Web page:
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Old 07-09-2007, 07:00 AM   #7
Allen Yeh
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Clients or athletes must be able to prevent rotation before we should allow them to produce it.
Interesting thought, considering the emphasis on the types of exercises that have been advocated for a long time now.
"And for crying out loud. Don't go into the pain cave. I can't stress this enough. Your Totem Animal won't be in there to help you. You'll be on your own. The Pain Cave is for cowards.
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Old 07-09-2007, 08:30 AM   #8
-Ross Hunt
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One of the most interesting aspects of Pavel's abs book was the exercise he called the full-contact twist--basically, you load a barbell at one end with the unloaded end set in a corner, grasp the end of the barbell, and move the barbell from side to side with arms locked by rotating the hips; it trains the abdominals for support during rotation. You can work this movement heavy.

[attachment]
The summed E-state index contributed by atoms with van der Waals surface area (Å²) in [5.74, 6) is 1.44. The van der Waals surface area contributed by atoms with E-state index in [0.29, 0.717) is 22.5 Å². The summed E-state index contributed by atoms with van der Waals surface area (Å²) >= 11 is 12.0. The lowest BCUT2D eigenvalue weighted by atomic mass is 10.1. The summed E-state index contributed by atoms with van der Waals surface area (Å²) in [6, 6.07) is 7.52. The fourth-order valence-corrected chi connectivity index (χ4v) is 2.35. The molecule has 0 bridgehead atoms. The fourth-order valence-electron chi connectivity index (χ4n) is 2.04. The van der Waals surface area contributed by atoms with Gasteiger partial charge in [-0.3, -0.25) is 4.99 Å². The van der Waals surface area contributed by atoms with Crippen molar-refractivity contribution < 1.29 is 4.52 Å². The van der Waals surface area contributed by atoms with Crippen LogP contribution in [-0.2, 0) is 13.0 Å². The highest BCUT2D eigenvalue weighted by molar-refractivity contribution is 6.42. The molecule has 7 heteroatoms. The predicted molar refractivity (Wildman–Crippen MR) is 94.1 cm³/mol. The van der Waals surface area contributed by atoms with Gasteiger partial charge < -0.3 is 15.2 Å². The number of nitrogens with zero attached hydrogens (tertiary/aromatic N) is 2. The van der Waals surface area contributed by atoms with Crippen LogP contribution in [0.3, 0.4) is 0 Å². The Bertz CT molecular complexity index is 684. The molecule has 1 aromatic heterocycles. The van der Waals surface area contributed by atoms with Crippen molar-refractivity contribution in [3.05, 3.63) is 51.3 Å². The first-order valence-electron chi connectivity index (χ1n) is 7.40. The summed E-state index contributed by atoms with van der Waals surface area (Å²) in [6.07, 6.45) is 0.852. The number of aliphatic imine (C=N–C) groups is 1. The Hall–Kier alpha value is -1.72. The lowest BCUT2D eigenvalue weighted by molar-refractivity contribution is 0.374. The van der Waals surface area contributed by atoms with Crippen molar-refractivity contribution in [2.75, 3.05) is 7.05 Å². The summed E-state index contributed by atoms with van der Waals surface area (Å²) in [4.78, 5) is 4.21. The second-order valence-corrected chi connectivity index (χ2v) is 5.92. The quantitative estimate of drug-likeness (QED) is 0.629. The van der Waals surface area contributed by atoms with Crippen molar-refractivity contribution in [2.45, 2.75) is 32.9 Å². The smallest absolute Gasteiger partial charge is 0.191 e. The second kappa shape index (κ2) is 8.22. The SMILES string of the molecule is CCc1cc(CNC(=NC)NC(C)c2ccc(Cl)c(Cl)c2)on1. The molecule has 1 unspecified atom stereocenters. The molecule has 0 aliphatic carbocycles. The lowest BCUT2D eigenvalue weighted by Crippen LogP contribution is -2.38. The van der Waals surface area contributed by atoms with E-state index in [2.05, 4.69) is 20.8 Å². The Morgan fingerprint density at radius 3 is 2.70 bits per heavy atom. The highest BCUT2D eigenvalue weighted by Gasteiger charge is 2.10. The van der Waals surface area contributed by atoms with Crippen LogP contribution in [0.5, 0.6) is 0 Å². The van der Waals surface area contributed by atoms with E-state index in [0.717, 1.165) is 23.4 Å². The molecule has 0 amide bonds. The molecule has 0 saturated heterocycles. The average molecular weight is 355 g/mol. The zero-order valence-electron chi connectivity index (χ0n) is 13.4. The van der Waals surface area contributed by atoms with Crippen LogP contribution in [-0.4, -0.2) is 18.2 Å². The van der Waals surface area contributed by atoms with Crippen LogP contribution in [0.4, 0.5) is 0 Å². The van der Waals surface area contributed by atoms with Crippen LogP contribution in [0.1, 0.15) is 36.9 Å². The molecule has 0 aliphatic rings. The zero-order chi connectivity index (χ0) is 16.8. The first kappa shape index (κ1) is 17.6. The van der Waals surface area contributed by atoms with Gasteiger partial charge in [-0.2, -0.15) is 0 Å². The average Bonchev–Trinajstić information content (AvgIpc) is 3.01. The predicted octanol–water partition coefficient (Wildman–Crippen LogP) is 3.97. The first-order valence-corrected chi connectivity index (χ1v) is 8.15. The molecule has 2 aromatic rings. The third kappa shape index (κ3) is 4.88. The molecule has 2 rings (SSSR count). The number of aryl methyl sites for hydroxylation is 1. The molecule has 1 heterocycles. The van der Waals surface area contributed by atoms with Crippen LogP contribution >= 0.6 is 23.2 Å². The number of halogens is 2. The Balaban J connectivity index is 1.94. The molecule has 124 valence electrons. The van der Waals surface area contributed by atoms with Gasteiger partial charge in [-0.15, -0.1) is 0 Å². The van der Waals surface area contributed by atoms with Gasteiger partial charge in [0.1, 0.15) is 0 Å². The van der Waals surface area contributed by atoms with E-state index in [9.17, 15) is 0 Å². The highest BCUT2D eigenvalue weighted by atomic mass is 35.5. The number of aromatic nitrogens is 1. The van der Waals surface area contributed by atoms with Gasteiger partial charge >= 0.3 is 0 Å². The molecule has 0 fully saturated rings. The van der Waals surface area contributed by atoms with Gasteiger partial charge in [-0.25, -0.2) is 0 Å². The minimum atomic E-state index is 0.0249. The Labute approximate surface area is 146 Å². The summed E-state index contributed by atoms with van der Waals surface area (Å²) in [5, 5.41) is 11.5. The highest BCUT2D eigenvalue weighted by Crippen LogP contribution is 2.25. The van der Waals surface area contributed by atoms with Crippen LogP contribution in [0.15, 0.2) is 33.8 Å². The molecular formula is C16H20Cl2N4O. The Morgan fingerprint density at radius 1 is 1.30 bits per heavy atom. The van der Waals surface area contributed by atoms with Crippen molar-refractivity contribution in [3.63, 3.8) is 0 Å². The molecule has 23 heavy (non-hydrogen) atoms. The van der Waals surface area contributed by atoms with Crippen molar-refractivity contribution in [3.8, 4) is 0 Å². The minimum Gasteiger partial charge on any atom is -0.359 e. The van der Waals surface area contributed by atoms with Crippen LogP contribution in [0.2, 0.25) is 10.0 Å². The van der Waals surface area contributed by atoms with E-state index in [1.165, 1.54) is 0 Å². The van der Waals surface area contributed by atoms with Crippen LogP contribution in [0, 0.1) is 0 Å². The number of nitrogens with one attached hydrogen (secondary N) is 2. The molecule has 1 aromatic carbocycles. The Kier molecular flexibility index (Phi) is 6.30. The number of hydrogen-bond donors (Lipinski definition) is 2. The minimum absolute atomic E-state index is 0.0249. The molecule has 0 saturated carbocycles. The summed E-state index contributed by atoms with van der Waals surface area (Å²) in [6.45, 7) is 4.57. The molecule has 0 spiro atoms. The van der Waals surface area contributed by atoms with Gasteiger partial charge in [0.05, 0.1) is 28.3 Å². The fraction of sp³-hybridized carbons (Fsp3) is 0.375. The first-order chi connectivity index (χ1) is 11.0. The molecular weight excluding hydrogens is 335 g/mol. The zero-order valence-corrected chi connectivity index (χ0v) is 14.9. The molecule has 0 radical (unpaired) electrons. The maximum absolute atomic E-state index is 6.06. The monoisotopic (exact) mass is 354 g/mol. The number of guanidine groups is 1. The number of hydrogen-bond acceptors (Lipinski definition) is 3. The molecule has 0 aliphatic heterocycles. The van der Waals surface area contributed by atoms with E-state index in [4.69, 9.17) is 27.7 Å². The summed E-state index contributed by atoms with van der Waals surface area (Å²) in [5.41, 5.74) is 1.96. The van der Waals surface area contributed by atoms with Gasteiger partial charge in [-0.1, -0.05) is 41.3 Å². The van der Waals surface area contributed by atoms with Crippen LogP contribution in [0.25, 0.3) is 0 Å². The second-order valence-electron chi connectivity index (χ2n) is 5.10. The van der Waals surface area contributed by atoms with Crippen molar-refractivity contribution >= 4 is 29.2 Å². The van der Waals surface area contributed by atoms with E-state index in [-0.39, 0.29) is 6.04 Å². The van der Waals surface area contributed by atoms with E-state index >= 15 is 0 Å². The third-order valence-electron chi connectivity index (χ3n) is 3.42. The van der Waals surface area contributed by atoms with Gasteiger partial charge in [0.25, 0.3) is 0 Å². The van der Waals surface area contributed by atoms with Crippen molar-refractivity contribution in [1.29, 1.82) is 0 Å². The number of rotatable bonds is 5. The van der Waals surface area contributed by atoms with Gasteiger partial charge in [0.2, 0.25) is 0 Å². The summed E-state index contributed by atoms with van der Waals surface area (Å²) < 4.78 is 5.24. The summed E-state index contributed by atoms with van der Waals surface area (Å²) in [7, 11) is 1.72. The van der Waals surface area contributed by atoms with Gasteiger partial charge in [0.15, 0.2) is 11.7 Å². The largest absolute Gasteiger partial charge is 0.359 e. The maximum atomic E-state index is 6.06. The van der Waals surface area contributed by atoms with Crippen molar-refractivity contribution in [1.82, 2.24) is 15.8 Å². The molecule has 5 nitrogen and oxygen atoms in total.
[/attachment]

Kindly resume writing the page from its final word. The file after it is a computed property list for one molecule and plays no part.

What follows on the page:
One fun thing I have done in the same vein is partner force absorption drills--resisting a partner pushing on you, in the same way, constantly and sharply changing how much force he is exerting. You can play this like an Indian wrestling match.